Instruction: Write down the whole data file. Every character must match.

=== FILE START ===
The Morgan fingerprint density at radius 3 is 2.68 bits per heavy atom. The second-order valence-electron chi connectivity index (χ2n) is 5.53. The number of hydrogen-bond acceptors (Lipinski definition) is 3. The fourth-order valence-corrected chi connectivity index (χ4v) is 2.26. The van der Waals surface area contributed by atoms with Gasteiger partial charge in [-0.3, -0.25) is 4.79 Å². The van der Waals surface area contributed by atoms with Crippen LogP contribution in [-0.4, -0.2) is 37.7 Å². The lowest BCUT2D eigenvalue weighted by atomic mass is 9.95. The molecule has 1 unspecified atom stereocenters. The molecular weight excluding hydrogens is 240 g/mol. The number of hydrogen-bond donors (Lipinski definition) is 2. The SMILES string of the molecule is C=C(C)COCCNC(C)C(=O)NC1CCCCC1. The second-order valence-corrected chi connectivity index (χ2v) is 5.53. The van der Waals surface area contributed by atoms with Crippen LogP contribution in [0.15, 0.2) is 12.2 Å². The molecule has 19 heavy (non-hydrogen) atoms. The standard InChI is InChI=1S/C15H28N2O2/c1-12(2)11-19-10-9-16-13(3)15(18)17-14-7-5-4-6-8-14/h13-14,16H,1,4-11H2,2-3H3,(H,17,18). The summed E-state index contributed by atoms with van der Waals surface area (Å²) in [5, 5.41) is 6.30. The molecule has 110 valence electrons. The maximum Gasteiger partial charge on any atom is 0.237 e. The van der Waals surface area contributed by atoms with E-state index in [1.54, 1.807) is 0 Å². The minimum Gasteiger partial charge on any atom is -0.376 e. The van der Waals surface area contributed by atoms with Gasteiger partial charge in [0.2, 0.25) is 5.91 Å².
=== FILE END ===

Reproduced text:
The Morgan fingerprint density at radius 3 is 2.68 bits per heavy atom. The second-order valence-electron chi connectivity index (χ2n) is 5.53. The number of hydrogen-bond acceptors (Lipinski definition) is 3. The fourth-order valence-corrected chi connectivity index (χ4v) is 2.26. The van der Waals surface area contributed by atoms with Gasteiger partial charge in [-0.3, -0.25) is 4.79 Å². The van der Waals surface area contributed by atoms with Crippen LogP contribution in [-0.4, -0.2) is 37.7 Å². The lowest BCUT2D eigenvalue weighted by atomic mass is 9.95. The molecule has 1 unspecified atom stereocenters. The molecular weight excluding hydrogens is 240 g/mol. The number of hydrogen-bond donors (Lipinski definition) is 2. The SMILES string of the molecule is C=C(C)COCCNC(C)C(=O)NC1CCCCC1. The second-order valence-corrected chi connectivity index (χ2v) is 5.53. The van der Waals surface area contributed by atoms with Crippen LogP contribution in [0.15, 0.2) is 12.2 Å². The molecule has 19 heavy (non-hydrogen) atoms. The standard InChI is InChI=1S/C15H28N2O2/c1-12(2)11-19-10-9-16-13(3)15(18)17-14-7-5-4-6-8-14/h13-14,16H,1,4-11H2,2-3H3,(H,17,18). The summed E-state index contributed by atoms with van der Waals surface area (Å²) in [5, 5.41) is 6.30. The molecule has 110 valence electrons. The maximum Gasteiger partial charge on any atom is 0.237 e. The van der Waals surface area contributed by atoms with E-state index in [1.54, 1.807) is 0 Å². The minimum Gasteiger partial charge on any atom is -0.376 e. The van der Waals surface area contributed by atoms with Gasteiger partial charge in [0.2, 0.25) is 5.91 Å².